On March 28, joining hands with China Telecom Ltd., Nokia launched Lumia 800C -- its first Windows phone in China. Before its debut in China, Lumia was first released in London at the end of last October. The United States, Singapore, Hong Kong and other countries and areas have also witnessed its release.
The conference for its debut was held in Beijing Yongding Gate- a historic relic and landmark architecture. With a history from the Ming Dynasty, Yongding Gate was once destroyed but was rebuilt in 2004. The reason why they chose such a place for the launch of Lumia, said Nokia CEO Stephen Elop, was that the reconstruction of Yongding Gate symbolized the revival of Nokia itself. In front of Yongding Gate, Elop was interviewed by China’s press.
Editor's note: This interview was translated from ZDNet China's account.
Q: Among China’s three major operators, why did Nokia choose China Telecom as its partner to release Lumia? (China Telecom is a state-owned carrier with CDMA 3G networks.)
Elop: Our cooperation with China Telecom started when Nokia was planning to promote Windows Phone. China Telecom and its Chairman Wang Xiaochu have been supporting us all along. Since China’s three operators are all great and famous, we would like to cooperate with each of them. It’s only a matter of time. Nokia has to make some special modifications to satisfy the requirements of Telecom and CDMA phones.
Q: This week Tim Cook- Apple CEO visited China, too. And it seems that mobile phone makers are paying increasing attention to the Chinese market. How do you evaluate the changes happening in China’s smartphone market?
Elop: We not only frequently send our international high-level delegates to China for visits, but also have set up many local research centers and manufacturers in China, which means Nokia is well aware of China’s situation and is developing its business accordingly. We are striving for success in the Chinese market by catering to Chinese consumers’ constantly changing needs. Of course, like markets in other countries and areas, China’s market has been in a state of flux.
In such a dynamic and competitive market, lower-priced mobile phones have flooded into the market. Nokia will frequently release new products to meet the demands of the market. In addition, we will create innovation for China based on the unique tastes and needs of Chinese consumers.
Q: It has been over 150 days since Lumia’s launch in London last October. In China, there are already quite a lot of people using Lumia. Can you predict how Nokia will perform in the Chinese market in six months?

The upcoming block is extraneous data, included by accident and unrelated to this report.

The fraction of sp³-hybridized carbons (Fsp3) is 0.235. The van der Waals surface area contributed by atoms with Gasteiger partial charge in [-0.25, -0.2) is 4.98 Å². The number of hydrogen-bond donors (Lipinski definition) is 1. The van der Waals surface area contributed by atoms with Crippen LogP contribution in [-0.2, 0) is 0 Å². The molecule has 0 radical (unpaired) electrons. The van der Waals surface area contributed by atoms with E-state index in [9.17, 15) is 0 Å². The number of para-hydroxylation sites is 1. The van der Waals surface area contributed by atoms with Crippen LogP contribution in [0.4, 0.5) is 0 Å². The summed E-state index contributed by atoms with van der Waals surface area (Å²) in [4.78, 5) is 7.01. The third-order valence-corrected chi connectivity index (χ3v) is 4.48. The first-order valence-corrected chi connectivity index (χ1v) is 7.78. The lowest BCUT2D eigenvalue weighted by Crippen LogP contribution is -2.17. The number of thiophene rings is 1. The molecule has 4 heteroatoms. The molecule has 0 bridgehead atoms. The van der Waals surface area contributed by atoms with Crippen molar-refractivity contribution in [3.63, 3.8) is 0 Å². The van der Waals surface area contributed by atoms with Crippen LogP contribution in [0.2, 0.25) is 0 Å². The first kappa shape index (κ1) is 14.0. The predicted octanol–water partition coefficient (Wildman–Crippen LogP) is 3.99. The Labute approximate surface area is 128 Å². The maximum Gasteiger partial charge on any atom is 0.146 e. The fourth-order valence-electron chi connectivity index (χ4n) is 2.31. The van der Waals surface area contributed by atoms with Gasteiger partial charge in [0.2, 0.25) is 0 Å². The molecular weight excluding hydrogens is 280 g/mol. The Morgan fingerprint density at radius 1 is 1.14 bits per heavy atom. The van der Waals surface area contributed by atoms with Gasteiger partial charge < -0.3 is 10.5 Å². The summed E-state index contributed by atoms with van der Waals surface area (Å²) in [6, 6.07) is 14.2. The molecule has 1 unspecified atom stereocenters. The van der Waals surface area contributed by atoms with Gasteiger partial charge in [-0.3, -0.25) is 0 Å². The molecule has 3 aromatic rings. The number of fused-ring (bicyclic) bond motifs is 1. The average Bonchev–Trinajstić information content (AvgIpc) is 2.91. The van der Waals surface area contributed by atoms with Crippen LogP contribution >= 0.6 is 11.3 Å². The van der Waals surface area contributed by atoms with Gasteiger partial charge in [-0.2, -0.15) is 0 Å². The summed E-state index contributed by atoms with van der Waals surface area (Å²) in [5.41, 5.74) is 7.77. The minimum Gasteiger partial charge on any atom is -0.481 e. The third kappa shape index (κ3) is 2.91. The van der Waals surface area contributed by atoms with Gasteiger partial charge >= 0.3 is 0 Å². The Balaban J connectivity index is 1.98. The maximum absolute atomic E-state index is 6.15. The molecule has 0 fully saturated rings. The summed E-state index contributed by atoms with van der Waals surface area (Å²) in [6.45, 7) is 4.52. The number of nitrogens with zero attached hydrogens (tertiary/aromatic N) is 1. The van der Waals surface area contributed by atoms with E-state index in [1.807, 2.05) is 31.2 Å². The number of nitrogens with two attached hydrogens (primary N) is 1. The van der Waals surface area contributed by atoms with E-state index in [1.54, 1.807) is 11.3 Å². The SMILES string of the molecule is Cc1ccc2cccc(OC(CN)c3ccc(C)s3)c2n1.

Elop: I’m not sure how many people are using Lumia in China. Since Nokia hasn’t started selling Lumia smartphones in China’s market, I guess most of its users bought it from Hong Kong or Singapore. I believe Lumia will embrace more users after its official release in China. As China is a large market for us, surely we would like to see Lumia boom in China. Anyway, it takes time for consumers to get to know our new products, to acquaint themselves with their user interfaces, to accept the new smartphone ecosystem. These all take time and effort.
We have accomplished our first step by bringing new products into China. After this, there will be advertising and promotion, and the feedbacks from the users. By that time we will know how Lumia has been performing in the market. Anyway, we are looking forward to a wonderful performance of Lumia in China.
Q: Last February, Nokia announced its new strategy. Now over a year has passed, what phase do you think is Nokia in? Are there great opportunities and challenges facing Nokia now?
Elop: With the new strategy, there are various phases in the transformation. At first we only had a blueprint of the strategy without actual products to implement the strategy. Then we released the first line of products and promoted them in each market. Now we are trying to find out how consumers feel about them and are improving the products all the way. After this phase, more and more of our products will be introduced to the market, each with new features and functions.
Besides, more companies will be our partners, to help with our research and development of new products and make them stand out. This is the way Nokia is expected to go. I’m glad and encouraged to hear users making positive comments on our products. They generally think Nokia products practical and useful. In such a competitive market where iOS and Android ecosystems are dominant, we are going to redouble our efforts to battle with them. We call for constant innovation, which is the key to Nokia’s success and enables us to solve the problems facing Nokia users.
Q: You mentioned earlier that Nokia hoped to convert 200 million Symbian users to Windows Phones. How are you going to do about it?
Elop: In the transition to Windows Phones, we need to make sure our Windows Phone system and mobile phones will attract consumers with good services. Besides, we will install relevant programs on the Windows Phone platform, ensuring a smooth transition from Symbian to it.
Q: In China, low-end mobile phones will be challenged by national brands such as Xiaomi, Huawei and Lenovo. How will Nokia tackle the challenge?
Elop: Actually, one of our new strategies include a whole series of smartphones including high-end ones and low-end ones. So we are trying to expand our portfolio and product choices.
Q: Would you like to comment on your management style?
Elop: I think it is important to keep your mind and eyes open. In the mean time, you need to be frank with your employees and communicate with them straightforward. As far as I’m concerned, I talk with my employees openly and honestly on many occasions, and I would spend a lot of time discussing with them the challenges. I believe such open communication can bring our business into a fast-developing track.